Individuals infected with the severe acute respiratory syndrome (SARS)-related coronavirus 2 (SARS-CoV-2) develop a critical and even fatal disease, called Coronavirus disease-19 (COVID-19), that eventually evolves into acute respiratory distress syndrome. The gravity of the SARS-CoV-2 pandemic, the escalating number of confirmed cases around the world, the many unknowns related to the virus mode of action, and the heterogenous outcome of COVID-19 disease in the population ask for the rapid development of alternative approaches, including repurposing of existing drugs, that may dampen virus infectivity. SARS-CoV-2 infects human cells through interaction with sialylated receptors at the surface of epithelial cells, such as angiotensin-converting enzyme 2 (ACE2). Glycan composition on virus entry receptors has been shown to influence the rate of infection of SARS-CoV-2 and spreading of virions has recently been linked to altered lysosomal exocytosis. These processes could concurrently involve the lysosomal system and its glycosidases. We hypothesize that modulating the activity of one of them, the lysosomal sialidase NEU1, could impinge on both the sialylation status of ACE2 and other host receptors as well as the extent of lysosomal exocytosis. Thus NEU1-controlled pathways may represent therapeutic targets, which could impact on SARS-CoV-2 susceptibility, infectivity, and spread.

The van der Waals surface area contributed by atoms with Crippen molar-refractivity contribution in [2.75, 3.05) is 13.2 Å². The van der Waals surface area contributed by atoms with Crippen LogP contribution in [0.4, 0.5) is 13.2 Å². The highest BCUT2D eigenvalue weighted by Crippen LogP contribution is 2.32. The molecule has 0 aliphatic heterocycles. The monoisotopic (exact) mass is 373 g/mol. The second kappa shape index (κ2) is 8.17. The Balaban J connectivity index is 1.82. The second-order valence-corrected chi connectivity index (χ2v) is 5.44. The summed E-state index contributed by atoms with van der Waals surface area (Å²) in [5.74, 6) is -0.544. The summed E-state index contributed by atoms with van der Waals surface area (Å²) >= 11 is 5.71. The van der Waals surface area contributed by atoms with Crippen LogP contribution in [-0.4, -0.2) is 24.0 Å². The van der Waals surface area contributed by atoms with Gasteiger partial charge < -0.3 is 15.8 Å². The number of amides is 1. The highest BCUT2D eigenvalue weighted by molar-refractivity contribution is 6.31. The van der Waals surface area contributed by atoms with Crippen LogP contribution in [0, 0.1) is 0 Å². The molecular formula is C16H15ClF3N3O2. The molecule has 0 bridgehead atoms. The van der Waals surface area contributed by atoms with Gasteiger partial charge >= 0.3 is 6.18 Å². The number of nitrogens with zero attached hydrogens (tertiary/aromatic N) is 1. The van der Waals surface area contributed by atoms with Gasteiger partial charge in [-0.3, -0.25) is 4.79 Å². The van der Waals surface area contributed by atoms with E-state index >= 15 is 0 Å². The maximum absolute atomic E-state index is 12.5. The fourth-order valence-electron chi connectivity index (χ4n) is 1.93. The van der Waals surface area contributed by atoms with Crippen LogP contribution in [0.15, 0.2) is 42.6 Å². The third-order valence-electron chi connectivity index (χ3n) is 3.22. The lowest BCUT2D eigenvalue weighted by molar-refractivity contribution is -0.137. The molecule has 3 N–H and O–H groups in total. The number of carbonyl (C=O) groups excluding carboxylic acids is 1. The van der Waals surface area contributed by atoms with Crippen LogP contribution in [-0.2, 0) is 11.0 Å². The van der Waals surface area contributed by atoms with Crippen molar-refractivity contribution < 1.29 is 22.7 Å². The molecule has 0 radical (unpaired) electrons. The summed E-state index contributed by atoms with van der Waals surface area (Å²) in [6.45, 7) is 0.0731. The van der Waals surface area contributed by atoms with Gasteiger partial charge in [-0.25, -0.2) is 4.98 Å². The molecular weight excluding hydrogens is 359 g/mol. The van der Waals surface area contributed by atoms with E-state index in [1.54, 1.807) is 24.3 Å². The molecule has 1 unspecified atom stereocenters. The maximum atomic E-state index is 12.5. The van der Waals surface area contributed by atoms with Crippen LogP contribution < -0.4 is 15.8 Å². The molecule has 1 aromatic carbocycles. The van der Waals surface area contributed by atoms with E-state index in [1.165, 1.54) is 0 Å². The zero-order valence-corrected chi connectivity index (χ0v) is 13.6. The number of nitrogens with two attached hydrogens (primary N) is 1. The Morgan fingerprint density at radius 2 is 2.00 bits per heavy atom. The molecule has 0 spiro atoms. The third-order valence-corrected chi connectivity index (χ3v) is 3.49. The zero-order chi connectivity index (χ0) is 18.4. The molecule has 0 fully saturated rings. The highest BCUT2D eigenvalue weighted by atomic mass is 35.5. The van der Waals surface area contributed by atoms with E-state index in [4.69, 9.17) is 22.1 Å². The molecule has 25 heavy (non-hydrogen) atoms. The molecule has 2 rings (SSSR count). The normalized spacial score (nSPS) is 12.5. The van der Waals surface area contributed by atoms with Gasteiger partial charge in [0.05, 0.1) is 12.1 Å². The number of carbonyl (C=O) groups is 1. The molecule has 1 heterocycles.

Keywords: ACE2; COVID‐19; NEU1; SARS‐CoV‐2; lysosomal sialidase; sialylation; spike protein.
© 2020 The Authors. FASEB BioAdvances published by the Federation of American Societies for Experimental Biology.